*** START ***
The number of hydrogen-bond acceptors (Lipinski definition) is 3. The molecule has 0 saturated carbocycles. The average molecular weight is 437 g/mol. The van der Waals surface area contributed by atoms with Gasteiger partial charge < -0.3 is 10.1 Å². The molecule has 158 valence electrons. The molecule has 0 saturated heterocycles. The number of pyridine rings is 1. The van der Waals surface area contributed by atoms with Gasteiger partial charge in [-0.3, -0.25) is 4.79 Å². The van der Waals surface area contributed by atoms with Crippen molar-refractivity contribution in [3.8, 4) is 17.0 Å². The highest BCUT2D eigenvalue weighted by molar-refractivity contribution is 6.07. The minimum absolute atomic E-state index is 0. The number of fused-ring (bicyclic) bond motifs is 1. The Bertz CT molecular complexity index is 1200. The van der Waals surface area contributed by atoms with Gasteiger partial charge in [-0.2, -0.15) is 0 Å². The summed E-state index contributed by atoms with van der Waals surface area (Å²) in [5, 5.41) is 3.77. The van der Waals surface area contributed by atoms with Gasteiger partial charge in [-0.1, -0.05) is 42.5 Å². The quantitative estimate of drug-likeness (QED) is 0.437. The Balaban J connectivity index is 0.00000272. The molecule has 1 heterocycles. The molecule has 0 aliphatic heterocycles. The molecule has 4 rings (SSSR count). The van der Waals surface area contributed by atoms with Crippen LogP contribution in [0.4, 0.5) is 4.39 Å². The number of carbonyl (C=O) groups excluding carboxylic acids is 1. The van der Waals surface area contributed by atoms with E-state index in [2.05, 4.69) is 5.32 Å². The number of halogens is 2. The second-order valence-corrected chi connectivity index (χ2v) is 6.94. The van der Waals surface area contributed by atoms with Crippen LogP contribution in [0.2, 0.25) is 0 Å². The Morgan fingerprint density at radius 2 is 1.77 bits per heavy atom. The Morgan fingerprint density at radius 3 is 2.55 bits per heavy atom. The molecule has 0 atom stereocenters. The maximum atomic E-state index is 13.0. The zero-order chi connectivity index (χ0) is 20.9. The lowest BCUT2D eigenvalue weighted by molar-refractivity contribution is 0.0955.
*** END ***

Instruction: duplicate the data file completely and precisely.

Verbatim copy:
The number of hydrogen-bond acceptors (Lipinski definition) is 3. The molecule has 0 saturated carbocycles. The average molecular weight is 437 g/mol. The van der Waals surface area contributed by atoms with Gasteiger partial charge < -0.3 is 10.1 Å². The molecule has 158 valence electrons. The molecule has 0 saturated heterocycles. The number of pyridine rings is 1. The van der Waals surface area contributed by atoms with Gasteiger partial charge in [-0.3, -0.25) is 4.79 Å². The van der Waals surface area contributed by atoms with Crippen molar-refractivity contribution in [3.8, 4) is 17.0 Å². The highest BCUT2D eigenvalue weighted by molar-refractivity contribution is 6.07. The minimum absolute atomic E-state index is 0. The number of fused-ring (bicyclic) bond motifs is 1. The Bertz CT molecular complexity index is 1200. The van der Waals surface area contributed by atoms with Gasteiger partial charge in [-0.2, -0.15) is 0 Å². The summed E-state index contributed by atoms with van der Waals surface area (Å²) in [5, 5.41) is 3.77. The van der Waals surface area contributed by atoms with Gasteiger partial charge in [-0.1, -0.05) is 42.5 Å². The quantitative estimate of drug-likeness (QED) is 0.437. The Balaban J connectivity index is 0.00000272. The molecule has 1 heterocycles. The molecule has 0 aliphatic heterocycles. The molecule has 4 rings (SSSR count). The van der Waals surface area contributed by atoms with Crippen LogP contribution in [0.4, 0.5) is 4.39 Å². The number of carbonyl (C=O) groups excluding carboxylic acids is 1. The van der Waals surface area contributed by atoms with E-state index in [2.05, 4.69) is 5.32 Å². The number of halogens is 2. The second-order valence-corrected chi connectivity index (χ2v) is 6.94. The van der Waals surface area contributed by atoms with Crippen LogP contribution in [0.2, 0.25) is 0 Å². The Morgan fingerprint density at radius 2 is 1.77 bits per heavy atom. The Morgan fingerprint density at radius 3 is 2.55 bits per heavy atom. The molecule has 0 atom stereocenters. The maximum atomic E-state index is 13.0. The zero-order chi connectivity index (χ0) is 20.9. The lowest BCUT2D eigenvalue weighted by molar-refractivity contribution is 0.0955.